Frequently people ask for tips, tools, tricks or techniques for dealing with their appetite in the evening. After fifteen years of personal and professional experience, it’s clear that once we are over-hungry (or whatever you personally call it), it’s all but too late. In other words, once the part of us that wants to eat in a way that may be harmful to our bodies is stronger than the part of us that wants to eat in a way that is healthful for our bodies, it’s extremely hard at that point to stop ourselves from the unhealthy habit.
Sure, you know the advice: chew gum, take a walk, take a bath, exercise, munch on veggies, “grab your mate instead of your plate” (just heard this one), read a book, watch TV, play a video game, just say no, pet your dog or cat, plan a trip, color, do a craft or hobby, etc. This advice never worked for me simply because none of these was as effective at generating calming chemicals in my brain as food was. If they were, then I would have done them!
The reason that we often want extra/unhealthy food at the end of the day has to do with stress. As stress builds throughout the day, we can feel more and more distressed: mentally, emotionally, physically, and socially. This distressed part of us needs relief and knows where to find it. All of the tips, tools, tricks and techniques at that point just might not be enough to stop us from doing the one thing that makes us feel better.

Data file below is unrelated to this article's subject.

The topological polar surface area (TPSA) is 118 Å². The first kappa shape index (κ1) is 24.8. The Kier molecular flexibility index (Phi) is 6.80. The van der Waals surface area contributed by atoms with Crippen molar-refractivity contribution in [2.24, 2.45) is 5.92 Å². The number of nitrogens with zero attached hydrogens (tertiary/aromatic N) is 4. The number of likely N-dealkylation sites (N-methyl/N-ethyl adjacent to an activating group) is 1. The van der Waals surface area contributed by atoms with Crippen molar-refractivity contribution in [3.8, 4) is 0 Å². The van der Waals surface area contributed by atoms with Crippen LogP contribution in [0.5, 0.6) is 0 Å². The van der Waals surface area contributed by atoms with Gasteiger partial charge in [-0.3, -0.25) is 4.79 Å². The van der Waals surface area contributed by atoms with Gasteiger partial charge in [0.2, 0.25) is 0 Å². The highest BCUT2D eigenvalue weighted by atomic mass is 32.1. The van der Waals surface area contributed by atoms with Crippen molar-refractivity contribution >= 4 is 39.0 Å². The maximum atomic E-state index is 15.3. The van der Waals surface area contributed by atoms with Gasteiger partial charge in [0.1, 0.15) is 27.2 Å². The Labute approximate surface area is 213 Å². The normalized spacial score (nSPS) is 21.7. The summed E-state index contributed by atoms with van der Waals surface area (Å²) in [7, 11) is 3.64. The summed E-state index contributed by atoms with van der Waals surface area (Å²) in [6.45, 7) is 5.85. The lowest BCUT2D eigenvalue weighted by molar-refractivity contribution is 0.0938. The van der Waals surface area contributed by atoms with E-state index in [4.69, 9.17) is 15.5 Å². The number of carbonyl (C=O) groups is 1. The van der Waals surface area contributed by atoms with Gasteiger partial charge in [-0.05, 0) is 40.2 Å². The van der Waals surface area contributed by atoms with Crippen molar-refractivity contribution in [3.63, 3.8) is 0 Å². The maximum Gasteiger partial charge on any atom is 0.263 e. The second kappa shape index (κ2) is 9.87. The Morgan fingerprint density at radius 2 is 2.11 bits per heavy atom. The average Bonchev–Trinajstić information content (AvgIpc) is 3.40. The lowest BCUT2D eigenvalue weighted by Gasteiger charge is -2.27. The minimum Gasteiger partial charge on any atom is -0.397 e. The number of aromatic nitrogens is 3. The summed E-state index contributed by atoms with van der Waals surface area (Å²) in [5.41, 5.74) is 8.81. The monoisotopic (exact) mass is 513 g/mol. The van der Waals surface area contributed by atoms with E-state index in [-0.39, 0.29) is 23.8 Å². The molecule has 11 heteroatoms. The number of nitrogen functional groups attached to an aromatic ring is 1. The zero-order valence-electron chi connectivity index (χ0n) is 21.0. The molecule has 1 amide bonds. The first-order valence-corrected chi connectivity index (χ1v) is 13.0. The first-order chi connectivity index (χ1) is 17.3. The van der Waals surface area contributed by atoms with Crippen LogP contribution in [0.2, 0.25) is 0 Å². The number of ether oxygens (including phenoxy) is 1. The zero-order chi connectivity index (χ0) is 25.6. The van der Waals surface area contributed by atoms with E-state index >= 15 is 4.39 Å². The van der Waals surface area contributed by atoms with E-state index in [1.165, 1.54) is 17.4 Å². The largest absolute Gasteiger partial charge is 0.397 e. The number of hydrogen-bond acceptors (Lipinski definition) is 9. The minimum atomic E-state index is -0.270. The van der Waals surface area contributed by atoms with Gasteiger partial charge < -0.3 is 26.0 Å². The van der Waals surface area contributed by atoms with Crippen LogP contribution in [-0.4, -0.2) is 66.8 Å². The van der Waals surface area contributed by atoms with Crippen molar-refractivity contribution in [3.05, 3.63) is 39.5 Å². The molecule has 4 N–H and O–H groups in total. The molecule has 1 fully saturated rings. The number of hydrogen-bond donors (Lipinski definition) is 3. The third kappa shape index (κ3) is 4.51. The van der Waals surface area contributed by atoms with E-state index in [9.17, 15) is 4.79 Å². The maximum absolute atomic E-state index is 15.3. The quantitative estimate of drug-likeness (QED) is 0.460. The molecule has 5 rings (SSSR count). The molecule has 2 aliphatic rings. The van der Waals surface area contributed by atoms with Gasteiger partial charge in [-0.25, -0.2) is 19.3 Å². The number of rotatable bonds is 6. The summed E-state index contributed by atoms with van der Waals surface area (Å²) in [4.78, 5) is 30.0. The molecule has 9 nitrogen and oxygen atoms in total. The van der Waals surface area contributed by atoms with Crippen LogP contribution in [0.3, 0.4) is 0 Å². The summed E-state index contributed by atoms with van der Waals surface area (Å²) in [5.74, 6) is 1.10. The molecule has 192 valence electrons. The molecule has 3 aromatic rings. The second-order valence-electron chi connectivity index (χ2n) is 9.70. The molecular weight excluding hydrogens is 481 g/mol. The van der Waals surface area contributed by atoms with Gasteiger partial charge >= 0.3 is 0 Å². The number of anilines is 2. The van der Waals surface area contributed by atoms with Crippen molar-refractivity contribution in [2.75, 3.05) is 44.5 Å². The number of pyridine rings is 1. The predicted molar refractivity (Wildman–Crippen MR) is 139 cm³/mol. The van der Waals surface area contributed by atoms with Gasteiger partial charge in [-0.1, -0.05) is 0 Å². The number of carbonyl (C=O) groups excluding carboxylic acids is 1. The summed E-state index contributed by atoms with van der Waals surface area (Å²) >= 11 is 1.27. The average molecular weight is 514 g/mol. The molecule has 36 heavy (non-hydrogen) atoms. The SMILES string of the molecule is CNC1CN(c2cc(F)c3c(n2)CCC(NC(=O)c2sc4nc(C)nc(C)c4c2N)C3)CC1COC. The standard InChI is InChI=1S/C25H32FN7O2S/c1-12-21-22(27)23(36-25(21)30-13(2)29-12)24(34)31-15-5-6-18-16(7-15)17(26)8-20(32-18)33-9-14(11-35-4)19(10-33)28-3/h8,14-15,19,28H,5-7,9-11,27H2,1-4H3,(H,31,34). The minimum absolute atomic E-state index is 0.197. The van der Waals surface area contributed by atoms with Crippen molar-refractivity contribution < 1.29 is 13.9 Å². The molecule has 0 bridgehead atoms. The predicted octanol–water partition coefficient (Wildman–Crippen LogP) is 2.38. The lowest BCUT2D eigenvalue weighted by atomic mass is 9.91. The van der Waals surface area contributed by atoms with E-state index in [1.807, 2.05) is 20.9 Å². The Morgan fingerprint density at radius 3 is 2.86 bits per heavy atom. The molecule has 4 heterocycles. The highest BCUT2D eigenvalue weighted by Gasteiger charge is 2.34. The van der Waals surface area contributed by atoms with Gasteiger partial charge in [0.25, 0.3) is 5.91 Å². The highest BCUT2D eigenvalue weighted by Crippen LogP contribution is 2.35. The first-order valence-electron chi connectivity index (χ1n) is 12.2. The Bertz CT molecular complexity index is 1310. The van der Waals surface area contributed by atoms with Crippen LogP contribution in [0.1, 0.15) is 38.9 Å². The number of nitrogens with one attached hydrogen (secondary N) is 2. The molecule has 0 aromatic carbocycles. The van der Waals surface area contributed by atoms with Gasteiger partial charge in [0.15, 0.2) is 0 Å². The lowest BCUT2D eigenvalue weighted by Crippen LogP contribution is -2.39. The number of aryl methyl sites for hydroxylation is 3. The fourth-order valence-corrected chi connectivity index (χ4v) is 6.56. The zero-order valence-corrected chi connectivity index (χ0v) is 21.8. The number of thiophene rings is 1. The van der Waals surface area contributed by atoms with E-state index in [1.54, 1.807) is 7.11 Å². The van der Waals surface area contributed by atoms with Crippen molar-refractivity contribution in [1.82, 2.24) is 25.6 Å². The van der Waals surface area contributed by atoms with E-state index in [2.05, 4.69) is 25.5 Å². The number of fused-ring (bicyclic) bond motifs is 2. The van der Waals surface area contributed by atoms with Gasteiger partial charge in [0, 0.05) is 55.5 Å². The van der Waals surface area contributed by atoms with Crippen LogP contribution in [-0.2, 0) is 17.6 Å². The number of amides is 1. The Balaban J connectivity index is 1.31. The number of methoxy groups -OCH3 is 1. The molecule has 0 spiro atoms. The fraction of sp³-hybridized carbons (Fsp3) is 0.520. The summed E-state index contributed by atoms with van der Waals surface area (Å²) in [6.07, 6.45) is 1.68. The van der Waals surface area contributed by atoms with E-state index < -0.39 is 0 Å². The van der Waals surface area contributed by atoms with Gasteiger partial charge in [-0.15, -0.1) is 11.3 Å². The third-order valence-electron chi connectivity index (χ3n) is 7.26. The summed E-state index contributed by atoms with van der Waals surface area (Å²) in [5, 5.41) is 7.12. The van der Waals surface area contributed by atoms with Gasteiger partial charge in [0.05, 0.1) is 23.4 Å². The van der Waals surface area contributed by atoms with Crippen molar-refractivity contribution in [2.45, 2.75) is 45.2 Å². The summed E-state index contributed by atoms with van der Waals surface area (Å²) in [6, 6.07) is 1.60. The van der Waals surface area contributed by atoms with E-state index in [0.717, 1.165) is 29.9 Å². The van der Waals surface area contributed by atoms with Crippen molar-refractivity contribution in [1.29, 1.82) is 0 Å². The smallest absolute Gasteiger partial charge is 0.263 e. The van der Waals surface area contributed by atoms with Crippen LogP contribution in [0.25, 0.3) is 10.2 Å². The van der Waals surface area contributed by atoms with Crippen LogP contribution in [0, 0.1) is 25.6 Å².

This is where an ounce of prevention is worth a pound of cure comes in. What if instead, we were able to keep the stress that builds during the day from turning into a mountain of physical, emotional, mental distress? Then the part of us that needed relief from food wouldn’t be stronger than the part that is committed to the long term goal of wellness.
By practicing mindfulness in the morning, we make sure that we “wake up” the part of us that is able to stay present in the moment, the part of us that doesn’t want or need to soothe/harm ourselves with food. By practicing mindfulness throughout the day, we notice the stress in real time, learn to be present for mental, emotional physical and relational reactions to it, and respond with more effective thoughts, words and actions. This leaves us feeling less stressed out at the end of the day and more able to choose healthy food and eating habits.
Unfortunately, going into more detail is beyond the scope of this week’s message. So, I invite you to talk with me about mindfulness during your visit. By practicing mindfulness, an ounce of prevention is worth a pound of cure by preventing those difficult evenings filled with difficult to control hunger.